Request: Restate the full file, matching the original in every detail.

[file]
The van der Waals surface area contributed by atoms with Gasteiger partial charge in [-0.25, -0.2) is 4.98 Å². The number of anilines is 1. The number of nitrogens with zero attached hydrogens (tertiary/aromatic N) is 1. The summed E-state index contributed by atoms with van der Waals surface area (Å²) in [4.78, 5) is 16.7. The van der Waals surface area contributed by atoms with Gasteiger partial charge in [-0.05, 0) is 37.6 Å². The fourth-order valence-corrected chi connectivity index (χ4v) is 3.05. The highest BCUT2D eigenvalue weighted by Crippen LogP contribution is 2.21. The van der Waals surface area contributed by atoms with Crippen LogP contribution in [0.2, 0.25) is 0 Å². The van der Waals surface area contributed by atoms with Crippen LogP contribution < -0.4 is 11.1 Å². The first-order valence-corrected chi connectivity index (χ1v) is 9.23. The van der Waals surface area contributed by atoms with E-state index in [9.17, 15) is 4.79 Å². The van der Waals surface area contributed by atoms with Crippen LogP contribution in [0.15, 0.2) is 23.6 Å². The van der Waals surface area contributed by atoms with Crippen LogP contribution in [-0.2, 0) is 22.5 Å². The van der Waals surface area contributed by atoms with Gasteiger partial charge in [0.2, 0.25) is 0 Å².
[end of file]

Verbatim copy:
The van der Waals surface area contributed by atoms with Gasteiger partial charge in [-0.25, -0.2) is 4.98 Å². The number of anilines is 1. The number of nitrogens with zero attached hydrogens (tertiary/aromatic N) is 1. The summed E-state index contributed by atoms with van der Waals surface area (Å²) in [4.78, 5) is 16.7. The van der Waals surface area contributed by atoms with Gasteiger partial charge in [-0.05, 0) is 37.6 Å². The fourth-order valence-corrected chi connectivity index (χ4v) is 3.05. The highest BCUT2D eigenvalue weighted by Crippen LogP contribution is 2.21. The van der Waals surface area contributed by atoms with Crippen LogP contribution in [0.2, 0.25) is 0 Å². The van der Waals surface area contributed by atoms with Crippen LogP contribution < -0.4 is 11.1 Å². The first-order valence-corrected chi connectivity index (χ1v) is 9.23. The van der Waals surface area contributed by atoms with E-state index in [9.17, 15) is 4.79 Å². The van der Waals surface area contributed by atoms with Crippen LogP contribution in [0.15, 0.2) is 23.6 Å². The van der Waals surface area contributed by atoms with Crippen LogP contribution in [-0.2, 0) is 22.5 Å². The van der Waals surface area contributed by atoms with Gasteiger partial charge in [0.2, 0.25) is 0 Å².